Puzzle table: Legos, and puzzles, and beads -- oh, my! Children improve their fine motor skills, concentration, and hand-eye coordination when they play these games. Working independently also gives them practice problem solving.

Sand/water table: The tools and toys help teach science concepts like cause and effect. Since there's no right or wrong with these materials, kids feel a sense of success when they play with them.

Science projects: The class hamster is a great tool for kids to observe living things and learn what they need to grow. Other science tools like scales and magnifying glasses allow kids to examine, experiment, predict, question, and problem-solve.

Circle time: Learning to sit patiently, saying good morning, and talking about the day's events is a key part of your child's day. This preschool town meeting gives her important practice for the skills she'll need to master for kindergarten.

Art area: Crayons, markers, safety scissors, glue, and paintbrushes are all great tools for mastering fine motor skills and hand-eye coordination. And children love to talk about their artwork -- it gives them practice with language and self-expression.

Block area: What isn't your child learning? She's gaining basic math skills when she counts them, identifies their shapes, and compares their sizes. Building houses, roads, and forts helps her hone spatial skills that will be helpful for geometry and physics later on.

Outdoor play: It looks like chaos, but all that activity helps kids learn what their bodies can do. Children need to move and experiment to master balance, improve coordination, and develop their muscles. Group activities on the playground also teach kids cooperation.

Sources: Debbie LeeKeenan, director, Eliot-Pearson Children's School at Tufts University, in Medford, Massachusetts; Amy Flynn, director, Bank Street Family Center at Bank Street College of Education, in New York City.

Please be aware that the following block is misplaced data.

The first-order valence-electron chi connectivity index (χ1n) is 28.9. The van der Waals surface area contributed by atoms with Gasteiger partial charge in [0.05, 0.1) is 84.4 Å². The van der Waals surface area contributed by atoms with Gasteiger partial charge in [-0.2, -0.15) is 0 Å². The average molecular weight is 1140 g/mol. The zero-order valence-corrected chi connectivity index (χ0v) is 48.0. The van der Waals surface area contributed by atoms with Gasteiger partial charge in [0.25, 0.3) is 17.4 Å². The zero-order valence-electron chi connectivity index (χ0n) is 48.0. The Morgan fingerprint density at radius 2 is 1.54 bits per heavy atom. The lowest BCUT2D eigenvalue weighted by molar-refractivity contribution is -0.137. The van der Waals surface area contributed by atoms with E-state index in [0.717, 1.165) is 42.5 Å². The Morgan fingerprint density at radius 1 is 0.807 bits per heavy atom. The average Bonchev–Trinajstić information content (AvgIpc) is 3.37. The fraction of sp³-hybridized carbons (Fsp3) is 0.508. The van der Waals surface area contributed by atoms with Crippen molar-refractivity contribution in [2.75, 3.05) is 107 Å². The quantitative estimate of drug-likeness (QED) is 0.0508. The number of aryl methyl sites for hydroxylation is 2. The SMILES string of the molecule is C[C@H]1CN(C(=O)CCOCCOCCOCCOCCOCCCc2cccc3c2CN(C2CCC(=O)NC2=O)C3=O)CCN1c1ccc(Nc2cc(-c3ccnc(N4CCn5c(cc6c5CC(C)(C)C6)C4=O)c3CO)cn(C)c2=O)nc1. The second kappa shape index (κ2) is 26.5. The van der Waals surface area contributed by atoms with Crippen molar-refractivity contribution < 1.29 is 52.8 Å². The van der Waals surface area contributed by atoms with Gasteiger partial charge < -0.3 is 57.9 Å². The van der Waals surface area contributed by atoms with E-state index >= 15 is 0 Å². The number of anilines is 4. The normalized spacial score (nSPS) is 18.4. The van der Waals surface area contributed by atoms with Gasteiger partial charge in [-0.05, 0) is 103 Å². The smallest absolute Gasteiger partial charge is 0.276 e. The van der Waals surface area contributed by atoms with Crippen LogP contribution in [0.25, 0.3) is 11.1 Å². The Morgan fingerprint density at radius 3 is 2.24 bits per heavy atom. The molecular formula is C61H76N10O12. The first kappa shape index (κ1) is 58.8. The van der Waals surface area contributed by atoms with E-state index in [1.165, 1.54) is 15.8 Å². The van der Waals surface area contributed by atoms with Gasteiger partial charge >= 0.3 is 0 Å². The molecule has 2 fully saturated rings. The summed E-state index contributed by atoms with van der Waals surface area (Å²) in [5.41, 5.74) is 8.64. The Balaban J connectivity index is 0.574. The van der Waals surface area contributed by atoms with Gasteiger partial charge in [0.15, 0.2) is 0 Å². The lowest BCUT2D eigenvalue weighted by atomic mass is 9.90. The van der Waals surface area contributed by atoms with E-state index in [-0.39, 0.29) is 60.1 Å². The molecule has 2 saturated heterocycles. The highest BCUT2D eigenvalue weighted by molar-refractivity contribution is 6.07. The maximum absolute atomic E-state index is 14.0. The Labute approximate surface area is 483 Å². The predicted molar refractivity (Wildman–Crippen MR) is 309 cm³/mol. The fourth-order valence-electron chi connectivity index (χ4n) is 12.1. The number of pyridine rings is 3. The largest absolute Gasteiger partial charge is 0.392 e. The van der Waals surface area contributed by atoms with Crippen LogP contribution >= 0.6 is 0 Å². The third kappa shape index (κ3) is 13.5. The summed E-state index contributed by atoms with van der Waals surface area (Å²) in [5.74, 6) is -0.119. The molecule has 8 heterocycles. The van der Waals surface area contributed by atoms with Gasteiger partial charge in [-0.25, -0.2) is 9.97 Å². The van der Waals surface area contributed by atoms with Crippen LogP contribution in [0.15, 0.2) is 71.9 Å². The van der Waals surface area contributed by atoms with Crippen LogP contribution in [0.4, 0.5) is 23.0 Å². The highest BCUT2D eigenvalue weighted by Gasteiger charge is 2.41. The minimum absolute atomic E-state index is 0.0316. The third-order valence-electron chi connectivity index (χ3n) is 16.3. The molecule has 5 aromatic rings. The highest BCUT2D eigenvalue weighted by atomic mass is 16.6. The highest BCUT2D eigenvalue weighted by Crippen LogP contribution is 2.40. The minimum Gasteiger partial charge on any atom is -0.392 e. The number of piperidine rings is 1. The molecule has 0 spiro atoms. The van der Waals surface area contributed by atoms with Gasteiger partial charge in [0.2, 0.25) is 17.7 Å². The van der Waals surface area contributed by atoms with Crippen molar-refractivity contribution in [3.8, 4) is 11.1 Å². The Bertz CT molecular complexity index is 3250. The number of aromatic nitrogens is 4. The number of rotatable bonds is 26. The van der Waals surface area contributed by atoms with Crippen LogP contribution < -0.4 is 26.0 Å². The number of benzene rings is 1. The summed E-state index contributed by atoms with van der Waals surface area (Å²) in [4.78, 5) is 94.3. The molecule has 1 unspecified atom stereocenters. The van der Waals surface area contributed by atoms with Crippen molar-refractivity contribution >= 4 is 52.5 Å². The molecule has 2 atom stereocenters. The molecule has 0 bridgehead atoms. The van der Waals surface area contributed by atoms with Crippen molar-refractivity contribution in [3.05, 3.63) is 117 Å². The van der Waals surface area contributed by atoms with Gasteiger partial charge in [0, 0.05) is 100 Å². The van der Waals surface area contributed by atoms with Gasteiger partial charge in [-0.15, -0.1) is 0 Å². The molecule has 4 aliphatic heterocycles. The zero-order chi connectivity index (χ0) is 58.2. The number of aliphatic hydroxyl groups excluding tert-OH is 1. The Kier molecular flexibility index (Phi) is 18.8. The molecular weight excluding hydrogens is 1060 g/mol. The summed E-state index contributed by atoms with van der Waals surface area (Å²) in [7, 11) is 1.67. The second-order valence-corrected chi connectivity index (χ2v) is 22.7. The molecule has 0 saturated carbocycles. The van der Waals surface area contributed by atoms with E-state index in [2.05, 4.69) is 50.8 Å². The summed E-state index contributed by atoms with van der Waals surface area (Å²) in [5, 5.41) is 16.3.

Our expert kid, Walter Goldberg, gave us the inside scoop on what scares first-time preschoolers the most. And our expert grown-ups responded.

  1. What if I have to go to the potty? Kids this age are often just out of diapers and nervous about using the bathroom at school. Show your child where it is, and practice using it with her. Also, let him know that if he does have an accident, it's no big deal because you've sent along a change of clothes.
  2. What if my teacher's mean? Remind your child that teachers choose the job because they love kids, so they won't be mean -- they'll be kind, patient, and fun. You can also tell him that if a teacher gets mad, she'll always calm down and never stay angry -- just like Mommy and Daddy do.
  3. What if I don't know the answer to a question the teacher asks? It's always okay to say, "I don't know" or to raise your hand if you have a question. Tell your kid that it's the teacher's job to help her learn. Nobody knows the answer to everything, and her teacher will be happy to explain the things she doesn't know.
  4. What if I don't know anyone at school? Emphasize that part of what's fun about starting school is making new friends. Tell your child a story about a friend you met in school: Often what helps kids overcome their fears is hearing that their parents once felt the same way. Invite children from school over for a playdate to help the friend-making process along.

Your child's teacher runs a classroom full of kids every day. Feel free to use her expert ideas and strategies at home.